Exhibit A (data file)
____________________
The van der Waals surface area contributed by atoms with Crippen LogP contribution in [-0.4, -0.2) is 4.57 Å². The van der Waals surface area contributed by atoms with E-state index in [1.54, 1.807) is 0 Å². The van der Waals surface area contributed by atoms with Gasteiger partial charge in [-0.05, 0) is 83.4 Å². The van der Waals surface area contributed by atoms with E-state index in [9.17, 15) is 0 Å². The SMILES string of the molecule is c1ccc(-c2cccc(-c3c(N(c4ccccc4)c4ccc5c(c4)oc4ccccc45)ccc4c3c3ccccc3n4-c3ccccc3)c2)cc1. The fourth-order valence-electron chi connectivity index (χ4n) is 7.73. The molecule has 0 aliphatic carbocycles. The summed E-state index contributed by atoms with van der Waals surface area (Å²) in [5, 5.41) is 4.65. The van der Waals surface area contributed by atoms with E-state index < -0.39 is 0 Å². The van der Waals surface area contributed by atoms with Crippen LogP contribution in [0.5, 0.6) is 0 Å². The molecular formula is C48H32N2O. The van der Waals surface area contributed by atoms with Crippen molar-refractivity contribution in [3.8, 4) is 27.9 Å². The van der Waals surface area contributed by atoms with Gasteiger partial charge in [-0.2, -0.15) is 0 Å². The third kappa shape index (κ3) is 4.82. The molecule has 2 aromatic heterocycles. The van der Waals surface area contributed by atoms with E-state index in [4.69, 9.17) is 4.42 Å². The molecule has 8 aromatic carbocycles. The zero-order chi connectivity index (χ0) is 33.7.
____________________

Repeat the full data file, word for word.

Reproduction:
The van der Waals surface area contributed by atoms with Crippen LogP contribution in [-0.4, -0.2) is 4.57 Å². The van der Waals surface area contributed by atoms with E-state index in [1.54, 1.807) is 0 Å². The van der Waals surface area contributed by atoms with Gasteiger partial charge in [-0.05, 0) is 83.4 Å². The van der Waals surface area contributed by atoms with E-state index in [9.17, 15) is 0 Å². The SMILES string of the molecule is c1ccc(-c2cccc(-c3c(N(c4ccccc4)c4ccc5c(c4)oc4ccccc45)ccc4c3c3ccccc3n4-c3ccccc3)c2)cc1. The fourth-order valence-electron chi connectivity index (χ4n) is 7.73. The molecule has 0 aliphatic carbocycles. The summed E-state index contributed by atoms with van der Waals surface area (Å²) in [5, 5.41) is 4.65. The van der Waals surface area contributed by atoms with E-state index < -0.39 is 0 Å². The van der Waals surface area contributed by atoms with Crippen LogP contribution in [0.5, 0.6) is 0 Å². The molecular formula is C48H32N2O. The van der Waals surface area contributed by atoms with Crippen molar-refractivity contribution in [3.8, 4) is 27.9 Å². The van der Waals surface area contributed by atoms with Gasteiger partial charge in [-0.2, -0.15) is 0 Å². The third kappa shape index (κ3) is 4.82. The molecule has 2 aromatic heterocycles. The van der Waals surface area contributed by atoms with E-state index in [4.69, 9.17) is 4.42 Å². The molecule has 8 aromatic carbocycles. The zero-order chi connectivity index (χ0) is 33.7.